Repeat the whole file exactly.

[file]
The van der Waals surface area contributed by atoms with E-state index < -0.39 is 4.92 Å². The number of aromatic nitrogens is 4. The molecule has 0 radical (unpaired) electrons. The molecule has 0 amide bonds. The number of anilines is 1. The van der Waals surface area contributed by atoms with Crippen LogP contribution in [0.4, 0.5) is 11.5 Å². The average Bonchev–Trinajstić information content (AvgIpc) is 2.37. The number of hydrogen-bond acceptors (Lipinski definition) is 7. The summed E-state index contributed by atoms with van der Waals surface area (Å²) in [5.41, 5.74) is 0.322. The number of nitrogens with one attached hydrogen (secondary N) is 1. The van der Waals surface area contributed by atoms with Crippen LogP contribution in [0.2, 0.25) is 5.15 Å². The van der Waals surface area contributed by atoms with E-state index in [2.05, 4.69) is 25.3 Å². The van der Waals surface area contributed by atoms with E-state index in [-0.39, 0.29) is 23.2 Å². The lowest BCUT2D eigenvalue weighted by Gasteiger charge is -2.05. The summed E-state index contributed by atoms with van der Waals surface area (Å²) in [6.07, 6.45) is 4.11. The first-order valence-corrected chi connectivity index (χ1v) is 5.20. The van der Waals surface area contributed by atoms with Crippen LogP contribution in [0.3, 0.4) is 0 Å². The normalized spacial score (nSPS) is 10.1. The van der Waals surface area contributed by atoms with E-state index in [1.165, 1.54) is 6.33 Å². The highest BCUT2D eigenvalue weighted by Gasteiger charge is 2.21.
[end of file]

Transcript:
The van der Waals surface area contributed by atoms with E-state index < -0.39 is 4.92 Å². The number of aromatic nitrogens is 4. The molecule has 0 radical (unpaired) electrons. The molecule has 0 amide bonds. The number of anilines is 1. The van der Waals surface area contributed by atoms with Crippen LogP contribution in [0.4, 0.5) is 11.5 Å². The average Bonchev–Trinajstić information content (AvgIpc) is 2.37. The number of hydrogen-bond acceptors (Lipinski definition) is 7. The summed E-state index contributed by atoms with van der Waals surface area (Å²) in [5.41, 5.74) is 0.322. The number of nitrogens with one attached hydrogen (secondary N) is 1. The van der Waals surface area contributed by atoms with Crippen LogP contribution in [0.2, 0.25) is 5.15 Å². The van der Waals surface area contributed by atoms with E-state index in [2.05, 4.69) is 25.3 Å². The van der Waals surface area contributed by atoms with E-state index in [-0.39, 0.29) is 23.2 Å². The lowest BCUT2D eigenvalue weighted by Gasteiger charge is -2.05. The summed E-state index contributed by atoms with van der Waals surface area (Å²) in [6.07, 6.45) is 4.11. The first-order valence-corrected chi connectivity index (χ1v) is 5.20. The van der Waals surface area contributed by atoms with Crippen LogP contribution in [0.3, 0.4) is 0 Å². The normalized spacial score (nSPS) is 10.1. The van der Waals surface area contributed by atoms with E-state index in [1.165, 1.54) is 6.33 Å². The highest BCUT2D eigenvalue weighted by Gasteiger charge is 2.21.